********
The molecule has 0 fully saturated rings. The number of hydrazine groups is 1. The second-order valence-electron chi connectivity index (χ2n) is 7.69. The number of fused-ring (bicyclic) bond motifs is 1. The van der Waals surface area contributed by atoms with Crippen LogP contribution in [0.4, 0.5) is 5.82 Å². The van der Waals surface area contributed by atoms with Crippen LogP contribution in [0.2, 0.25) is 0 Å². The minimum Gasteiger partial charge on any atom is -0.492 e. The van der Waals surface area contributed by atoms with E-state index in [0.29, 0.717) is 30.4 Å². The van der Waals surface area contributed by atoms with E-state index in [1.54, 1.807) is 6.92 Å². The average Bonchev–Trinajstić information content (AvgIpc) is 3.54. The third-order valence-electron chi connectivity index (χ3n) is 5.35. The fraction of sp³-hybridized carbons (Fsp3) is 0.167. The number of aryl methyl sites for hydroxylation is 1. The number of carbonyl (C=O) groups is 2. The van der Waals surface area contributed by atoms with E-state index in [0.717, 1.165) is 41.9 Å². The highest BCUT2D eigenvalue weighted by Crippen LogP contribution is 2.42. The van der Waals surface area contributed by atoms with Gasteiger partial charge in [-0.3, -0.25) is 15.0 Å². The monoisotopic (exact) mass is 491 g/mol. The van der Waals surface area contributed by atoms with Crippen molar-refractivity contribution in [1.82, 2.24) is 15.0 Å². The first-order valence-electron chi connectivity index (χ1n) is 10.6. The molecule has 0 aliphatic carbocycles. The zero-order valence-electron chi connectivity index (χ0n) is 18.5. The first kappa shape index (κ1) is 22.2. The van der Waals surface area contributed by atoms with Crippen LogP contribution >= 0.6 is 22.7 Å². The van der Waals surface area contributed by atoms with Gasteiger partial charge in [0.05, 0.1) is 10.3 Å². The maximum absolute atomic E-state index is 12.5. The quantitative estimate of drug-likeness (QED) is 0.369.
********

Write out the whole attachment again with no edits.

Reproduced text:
The molecule has 0 fully saturated rings. The number of hydrazine groups is 1. The second-order valence-electron chi connectivity index (χ2n) is 7.69. The number of fused-ring (bicyclic) bond motifs is 1. The van der Waals surface area contributed by atoms with Crippen LogP contribution in [0.4, 0.5) is 5.82 Å². The van der Waals surface area contributed by atoms with Crippen LogP contribution in [0.2, 0.25) is 0 Å². The minimum Gasteiger partial charge on any atom is -0.492 e. The van der Waals surface area contributed by atoms with E-state index in [0.29, 0.717) is 30.4 Å². The van der Waals surface area contributed by atoms with E-state index in [1.54, 1.807) is 6.92 Å². The average Bonchev–Trinajstić information content (AvgIpc) is 3.54. The third-order valence-electron chi connectivity index (χ3n) is 5.35. The fraction of sp³-hybridized carbons (Fsp3) is 0.167. The number of aryl methyl sites for hydroxylation is 1. The number of carbonyl (C=O) groups is 2. The van der Waals surface area contributed by atoms with E-state index in [0.717, 1.165) is 41.9 Å². The highest BCUT2D eigenvalue weighted by Crippen LogP contribution is 2.42. The van der Waals surface area contributed by atoms with Gasteiger partial charge in [-0.3, -0.25) is 15.0 Å². The monoisotopic (exact) mass is 491 g/mol. The van der Waals surface area contributed by atoms with Crippen molar-refractivity contribution in [1.82, 2.24) is 15.0 Å². The first-order valence-electron chi connectivity index (χ1n) is 10.6. The molecule has 0 aliphatic carbocycles. The zero-order valence-electron chi connectivity index (χ0n) is 18.5. The first kappa shape index (κ1) is 22.2. The van der Waals surface area contributed by atoms with Crippen LogP contribution >= 0.6 is 22.7 Å². The van der Waals surface area contributed by atoms with Gasteiger partial charge in [0.05, 0.1) is 10.3 Å². The maximum absolute atomic E-state index is 12.5. The quantitative estimate of drug-likeness (QED) is 0.369.